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Stateside Podcast: Michigan and Georgia football’s history of racial conflict

Michigan's running back (No. 43), one of their two Black starters, carries the ball in a 1957 game against Georgia.
Image courtesy of the Bentley Historical Library
Michigan's running back (No. 43), one of their two Black starters, carries the ball in a 1957 game against Georgia.

Ahead of University of Michigan’s College Football Playoff clash against University of Georgia, journalist and documentarian Buddy Moorehouse joined Stateside to look back on previous matchups between the two states — a history embroiled with racial conflict.

The upcoming playoff game will mark the fourth time Michigan has been pitted against a Georgia football team. The first came in 1934, against Georgia Tech.

“They refused to even play the game if we played an African-American player,” Moorehouse said. Michigan, who went on to win 9-2, bowed to Georgia Tech’s racist request and benched their their star player, Willis Ward.

Michigan’s first game against the University of Georgia came in segregation-era 1957. A year prior, Georgia legislators passed an egregious law even by Jim Crow standards.

“In researching this story, it was much worse than even I had imagined in terms of some of the laws that they were passing back then,” said Moorehouse.

“What had happened is, in 1956, a man named Leon Butts Jr., 27-year-old from Georgia, was elected to the state Senate. And the first bill that he introduced when he was elected was a bill that would ban race mixing in all social activities. And that included all sporting events, dances, concerts.”

The law garnered national attention, all the way up to Lansing. A trio of Michigan politicians — Sen. Basil W. Brown, Sen. John B. Swainson and Rep. George Edwards — took particular notice.

“They just thought that that was outrageous, that Michigan would — in essence — be putting their stamp of approval, in their opinion, on Georgia's racist legislation by playing them in a football game.”

Brown, Swainson, and Edwards organized a meeting with U-M Athletic Director Fritz Crisler in hopes to get the game cancelled. They also enlisted the help of Charles Diggs, a Black congressman from Detroit. Diggs, who coincidentally ran for reelection against the former Michigan football star, Ward, was very familiar with the context surrounding the matchup.

“They met for about 40 minutes with Fritz Crisler and the Michigan Board in Control of Intercollegiate Athletics, and, from what I've read, it was a very heated meeting,” Moorehouse said.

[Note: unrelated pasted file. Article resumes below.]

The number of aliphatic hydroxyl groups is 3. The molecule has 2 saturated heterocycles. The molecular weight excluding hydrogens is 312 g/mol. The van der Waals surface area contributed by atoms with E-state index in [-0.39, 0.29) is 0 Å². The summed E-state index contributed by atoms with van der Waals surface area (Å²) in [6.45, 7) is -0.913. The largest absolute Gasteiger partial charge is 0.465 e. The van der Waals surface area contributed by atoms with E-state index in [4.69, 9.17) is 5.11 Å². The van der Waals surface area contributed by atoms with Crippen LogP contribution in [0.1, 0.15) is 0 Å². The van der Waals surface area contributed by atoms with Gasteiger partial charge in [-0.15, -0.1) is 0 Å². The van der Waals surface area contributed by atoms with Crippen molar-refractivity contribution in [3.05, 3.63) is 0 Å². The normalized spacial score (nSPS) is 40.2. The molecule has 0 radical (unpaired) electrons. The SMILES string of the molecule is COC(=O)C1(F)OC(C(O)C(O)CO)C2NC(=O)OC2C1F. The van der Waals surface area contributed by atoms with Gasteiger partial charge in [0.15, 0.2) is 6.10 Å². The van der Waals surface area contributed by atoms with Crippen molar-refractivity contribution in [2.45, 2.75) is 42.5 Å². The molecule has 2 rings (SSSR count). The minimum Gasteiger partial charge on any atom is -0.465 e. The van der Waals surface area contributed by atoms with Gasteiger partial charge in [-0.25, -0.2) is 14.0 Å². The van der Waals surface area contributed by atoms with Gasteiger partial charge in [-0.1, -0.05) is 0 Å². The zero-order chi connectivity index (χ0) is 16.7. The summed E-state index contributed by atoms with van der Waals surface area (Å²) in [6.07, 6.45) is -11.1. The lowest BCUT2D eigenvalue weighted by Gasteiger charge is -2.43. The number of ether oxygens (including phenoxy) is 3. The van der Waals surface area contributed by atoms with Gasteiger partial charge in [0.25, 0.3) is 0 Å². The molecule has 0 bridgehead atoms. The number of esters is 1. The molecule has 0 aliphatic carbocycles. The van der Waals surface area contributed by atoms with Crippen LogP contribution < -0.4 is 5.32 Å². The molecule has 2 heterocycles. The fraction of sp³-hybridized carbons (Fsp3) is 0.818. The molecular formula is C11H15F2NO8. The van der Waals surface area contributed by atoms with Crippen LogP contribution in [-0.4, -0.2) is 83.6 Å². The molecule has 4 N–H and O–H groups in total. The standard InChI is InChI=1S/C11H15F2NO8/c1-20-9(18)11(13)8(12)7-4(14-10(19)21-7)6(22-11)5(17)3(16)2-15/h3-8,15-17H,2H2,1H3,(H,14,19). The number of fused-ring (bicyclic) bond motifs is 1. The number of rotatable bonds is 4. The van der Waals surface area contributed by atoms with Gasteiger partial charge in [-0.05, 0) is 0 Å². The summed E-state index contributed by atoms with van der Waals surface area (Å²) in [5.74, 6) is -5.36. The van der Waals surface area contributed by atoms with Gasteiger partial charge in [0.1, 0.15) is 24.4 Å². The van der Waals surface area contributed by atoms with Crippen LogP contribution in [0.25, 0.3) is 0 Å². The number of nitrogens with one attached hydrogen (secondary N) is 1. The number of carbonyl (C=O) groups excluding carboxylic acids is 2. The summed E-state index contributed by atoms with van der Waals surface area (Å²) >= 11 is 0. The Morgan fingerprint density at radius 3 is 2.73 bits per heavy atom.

“Crisler's stance was that he said we would never let anyone dictate who we can or can't play in the game. He contacted [Georgia coach] Wally Butts, and he just said, 'I just want to make sure that you're not going to try to do any of this stuff that happened back in 1934.'"

Wally Butts (no relation to Sen. Leon Butts) assured Crisler that he would not try and dictate which Michigan players were allowed on the field. Ultimately, the game remained in place, and Michigan won by a score of 26-0.

Still, as recently as 2013, Georgia has honored the late Sen. Butts for his work in their state’s politics.

"A resolution that honored Leon Butts, the most racist legislator I can imagine," said Moorehouse. "It's like if you had just, you know, Googled him or gone back and looked up history, who this person really was... It was absolutely remarkable to me that Georgia would, upon his his death just a few years ago, they would honor somebody like that."

Despite this, the tide has seemingly shifted in Georgia's sports arena.

“You don't see that kind of that kind of 'Jim Crow-ism,' certainly in college athletics, the way you did just, you know, 60, 70 years ago,” Moorehouse said. "That, I think is a positive step. But but we still have a long way to go to really get to where we need to be."

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Lucas is a senior at Michigan State University studying professional and public writing. He has previously worked as a co-director of editing for VIM, an MSU fashion magazine. An aspiring music journalist, Lucas dreams of getting paid to go to concerts. He is also a screenwriter. When he’s not working, he can be found walking around aimlessly, listening to either punk rock or Kacey Musgraves.
Erin Allen comes to Michigan Radio as a new producer for the station’s Stateside show. She is an experienced communicator driven by her curiosity about stories of people.